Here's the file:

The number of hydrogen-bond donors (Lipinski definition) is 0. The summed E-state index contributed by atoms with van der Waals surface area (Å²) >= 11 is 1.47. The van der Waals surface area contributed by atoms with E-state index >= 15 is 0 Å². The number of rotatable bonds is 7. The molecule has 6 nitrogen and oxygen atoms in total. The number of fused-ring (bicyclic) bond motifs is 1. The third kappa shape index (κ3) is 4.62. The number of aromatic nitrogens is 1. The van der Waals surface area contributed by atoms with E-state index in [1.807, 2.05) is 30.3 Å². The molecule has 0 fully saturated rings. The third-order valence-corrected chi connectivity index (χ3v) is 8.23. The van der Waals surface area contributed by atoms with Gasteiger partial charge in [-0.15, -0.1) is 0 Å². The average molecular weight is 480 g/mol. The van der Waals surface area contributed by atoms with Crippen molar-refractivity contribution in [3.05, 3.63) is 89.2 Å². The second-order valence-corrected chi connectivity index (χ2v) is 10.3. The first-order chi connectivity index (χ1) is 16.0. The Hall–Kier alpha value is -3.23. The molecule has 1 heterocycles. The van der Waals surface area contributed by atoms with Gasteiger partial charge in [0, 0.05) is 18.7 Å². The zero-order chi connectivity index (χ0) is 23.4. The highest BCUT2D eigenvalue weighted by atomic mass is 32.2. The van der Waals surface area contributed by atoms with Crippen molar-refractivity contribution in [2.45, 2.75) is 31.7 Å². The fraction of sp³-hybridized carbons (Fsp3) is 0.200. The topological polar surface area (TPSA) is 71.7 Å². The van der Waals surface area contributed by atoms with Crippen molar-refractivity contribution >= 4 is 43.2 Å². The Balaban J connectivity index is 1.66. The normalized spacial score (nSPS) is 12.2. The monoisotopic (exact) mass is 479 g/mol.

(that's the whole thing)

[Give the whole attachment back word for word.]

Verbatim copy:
The number of hydrogen-bond donors (Lipinski definition) is 0. The summed E-state index contributed by atoms with van der Waals surface area (Å²) >= 11 is 1.47. The van der Waals surface area contributed by atoms with E-state index >= 15 is 0 Å². The number of rotatable bonds is 7. The molecule has 6 nitrogen and oxygen atoms in total. The number of fused-ring (bicyclic) bond motifs is 1. The third kappa shape index (κ3) is 4.62. The number of aromatic nitrogens is 1. The van der Waals surface area contributed by atoms with E-state index in [1.807, 2.05) is 30.3 Å². The molecule has 0 fully saturated rings. The third-order valence-corrected chi connectivity index (χ3v) is 8.23. The van der Waals surface area contributed by atoms with Gasteiger partial charge in [-0.15, -0.1) is 0 Å². The average molecular weight is 480 g/mol. The van der Waals surface area contributed by atoms with Crippen molar-refractivity contribution in [3.05, 3.63) is 89.2 Å². The second-order valence-corrected chi connectivity index (χ2v) is 10.3. The first-order chi connectivity index (χ1) is 16.0. The Hall–Kier alpha value is -3.23. The molecule has 1 heterocycles. The van der Waals surface area contributed by atoms with Gasteiger partial charge in [0, 0.05) is 18.7 Å². The zero-order chi connectivity index (χ0) is 23.4. The highest BCUT2D eigenvalue weighted by atomic mass is 32.2. The van der Waals surface area contributed by atoms with Crippen molar-refractivity contribution in [2.45, 2.75) is 31.7 Å². The fraction of sp³-hybridized carbons (Fsp3) is 0.200. The topological polar surface area (TPSA) is 71.7 Å². The van der Waals surface area contributed by atoms with Crippen molar-refractivity contribution >= 4 is 43.2 Å². The Balaban J connectivity index is 1.66. The normalized spacial score (nSPS) is 12.2. The monoisotopic (exact) mass is 479 g/mol.